Davis filed a class action law suit against the Kentucky Department of Revenue, that Kentucky's policy of taxing out-of-state bonds--but not in-state bonds--violated the dormant Commerce Clause of the United States Constitution. Preferential tax treatment for in-state bonds is common and is offered by nearly all the states that have an income tax. The tax-exempt status of state and municipal bonds permits issuers to borrow money at a lower interest rate because investors are willing to accept lower returns in exchange for not having to pay taxes on the interest they receive. In 1994, the State of Ohio found that preferential tax treatment did not violate the Commerce Clause, which forbids states from discriminating against interstate commerce.
The state trial court ruled in favor of the Kentucky Department of Revenue. The Kentucky Court of Appeals reversed the lower court, striking down the tax policy. The Court found that Kentucky’s bond taxation system is "facially unconstitutional as it obviously affords more favorable taxation treatment to in-state bonds than it does to extraterritorially issued bonds." It also rejected the State's "market participant" argument that, as a bond issuer, it acts as a participant in the bond market and not a regulator of the market, and therefore exempt from the Commerce Clause. The Court of Appeals held that the tax discrimination rather than the bond issuance was the focus of the statute, and the taxation was indisputably undertaken in the state's capacity as a regulator.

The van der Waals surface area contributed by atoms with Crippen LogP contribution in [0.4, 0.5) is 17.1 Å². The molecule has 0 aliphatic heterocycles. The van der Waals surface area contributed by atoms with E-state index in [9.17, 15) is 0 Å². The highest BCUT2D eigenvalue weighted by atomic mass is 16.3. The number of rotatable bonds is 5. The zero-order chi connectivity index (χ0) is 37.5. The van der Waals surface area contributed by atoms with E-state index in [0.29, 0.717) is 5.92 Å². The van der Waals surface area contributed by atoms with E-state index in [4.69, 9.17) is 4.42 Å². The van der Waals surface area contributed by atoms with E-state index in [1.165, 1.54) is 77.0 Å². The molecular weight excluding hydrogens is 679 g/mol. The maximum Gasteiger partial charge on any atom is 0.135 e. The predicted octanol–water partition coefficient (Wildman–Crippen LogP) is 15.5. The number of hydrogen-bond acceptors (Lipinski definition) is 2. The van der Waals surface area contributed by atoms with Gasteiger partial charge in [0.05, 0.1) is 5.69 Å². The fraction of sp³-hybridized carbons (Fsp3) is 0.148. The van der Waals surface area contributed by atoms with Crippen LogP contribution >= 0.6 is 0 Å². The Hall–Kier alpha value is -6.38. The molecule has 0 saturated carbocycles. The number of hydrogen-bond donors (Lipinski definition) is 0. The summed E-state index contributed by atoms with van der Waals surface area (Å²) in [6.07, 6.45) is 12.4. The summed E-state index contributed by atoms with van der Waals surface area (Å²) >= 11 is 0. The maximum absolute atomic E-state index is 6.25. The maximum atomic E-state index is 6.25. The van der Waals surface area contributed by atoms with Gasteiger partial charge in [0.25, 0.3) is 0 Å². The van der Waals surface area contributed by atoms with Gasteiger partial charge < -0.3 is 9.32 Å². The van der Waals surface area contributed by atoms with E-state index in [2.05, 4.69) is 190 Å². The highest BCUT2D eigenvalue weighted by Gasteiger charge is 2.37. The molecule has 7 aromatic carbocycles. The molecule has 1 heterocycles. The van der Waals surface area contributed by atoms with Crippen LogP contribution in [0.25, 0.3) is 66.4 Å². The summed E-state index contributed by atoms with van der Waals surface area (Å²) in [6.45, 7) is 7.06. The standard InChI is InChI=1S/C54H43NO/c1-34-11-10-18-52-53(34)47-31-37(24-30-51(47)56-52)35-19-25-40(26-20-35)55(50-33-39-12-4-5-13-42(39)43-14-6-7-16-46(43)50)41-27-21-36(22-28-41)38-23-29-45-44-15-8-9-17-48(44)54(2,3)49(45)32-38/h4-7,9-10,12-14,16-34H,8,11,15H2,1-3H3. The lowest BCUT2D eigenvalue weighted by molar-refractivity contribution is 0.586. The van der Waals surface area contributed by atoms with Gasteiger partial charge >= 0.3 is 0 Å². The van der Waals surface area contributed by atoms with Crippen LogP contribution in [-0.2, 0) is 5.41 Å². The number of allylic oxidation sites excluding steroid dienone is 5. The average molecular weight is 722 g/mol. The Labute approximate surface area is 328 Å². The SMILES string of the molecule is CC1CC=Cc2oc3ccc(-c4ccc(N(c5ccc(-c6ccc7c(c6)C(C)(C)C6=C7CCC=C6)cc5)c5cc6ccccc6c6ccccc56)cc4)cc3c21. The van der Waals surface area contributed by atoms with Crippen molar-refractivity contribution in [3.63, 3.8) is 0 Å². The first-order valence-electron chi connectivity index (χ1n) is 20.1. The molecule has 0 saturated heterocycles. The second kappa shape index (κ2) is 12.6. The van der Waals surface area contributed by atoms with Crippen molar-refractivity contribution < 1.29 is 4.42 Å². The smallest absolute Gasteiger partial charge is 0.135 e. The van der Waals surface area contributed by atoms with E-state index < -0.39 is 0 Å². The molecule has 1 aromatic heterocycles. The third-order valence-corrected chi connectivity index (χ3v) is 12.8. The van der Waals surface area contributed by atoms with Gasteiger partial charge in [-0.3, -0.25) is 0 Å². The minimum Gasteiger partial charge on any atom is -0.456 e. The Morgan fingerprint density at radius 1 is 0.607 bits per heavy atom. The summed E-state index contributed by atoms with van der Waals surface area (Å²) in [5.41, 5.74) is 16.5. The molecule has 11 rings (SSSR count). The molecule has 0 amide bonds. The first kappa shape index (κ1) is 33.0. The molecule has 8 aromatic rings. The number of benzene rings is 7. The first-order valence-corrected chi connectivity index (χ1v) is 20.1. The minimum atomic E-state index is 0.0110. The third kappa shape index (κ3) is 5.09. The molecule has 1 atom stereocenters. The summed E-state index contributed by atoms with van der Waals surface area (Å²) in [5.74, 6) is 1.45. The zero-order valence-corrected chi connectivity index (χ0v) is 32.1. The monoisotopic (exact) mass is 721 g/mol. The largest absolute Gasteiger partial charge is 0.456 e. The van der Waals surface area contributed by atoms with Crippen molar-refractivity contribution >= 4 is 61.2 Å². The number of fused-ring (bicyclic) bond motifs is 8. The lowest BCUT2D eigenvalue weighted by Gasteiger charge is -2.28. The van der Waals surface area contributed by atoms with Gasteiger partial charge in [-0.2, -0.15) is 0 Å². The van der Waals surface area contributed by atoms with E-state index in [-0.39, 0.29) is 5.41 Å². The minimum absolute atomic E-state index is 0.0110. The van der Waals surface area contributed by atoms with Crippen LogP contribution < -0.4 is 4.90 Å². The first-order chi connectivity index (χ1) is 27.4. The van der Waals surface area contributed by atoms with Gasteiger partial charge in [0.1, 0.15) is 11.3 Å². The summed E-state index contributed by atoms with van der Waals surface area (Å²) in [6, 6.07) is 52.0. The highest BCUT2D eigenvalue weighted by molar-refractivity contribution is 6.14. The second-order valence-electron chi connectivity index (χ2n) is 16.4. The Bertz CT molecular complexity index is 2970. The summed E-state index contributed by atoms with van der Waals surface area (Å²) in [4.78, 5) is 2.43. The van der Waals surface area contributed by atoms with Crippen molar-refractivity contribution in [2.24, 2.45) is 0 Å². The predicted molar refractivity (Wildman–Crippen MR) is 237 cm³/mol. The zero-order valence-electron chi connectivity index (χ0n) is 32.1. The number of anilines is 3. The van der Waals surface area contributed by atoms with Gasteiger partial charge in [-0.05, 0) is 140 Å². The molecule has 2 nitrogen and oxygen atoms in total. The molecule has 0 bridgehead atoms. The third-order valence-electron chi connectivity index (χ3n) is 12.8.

Whether a state violates the dormant Commerce Clause by providing an exemption from its income tax for interest income derived from bonds issued by the state and its political subdivisions, while treating interest income realized from bonds issued by other states and their political subdivisions as taxable to the same extent, and in the same manner, as interest earned on bonds issued by commercial entities, whether domestic or foreign.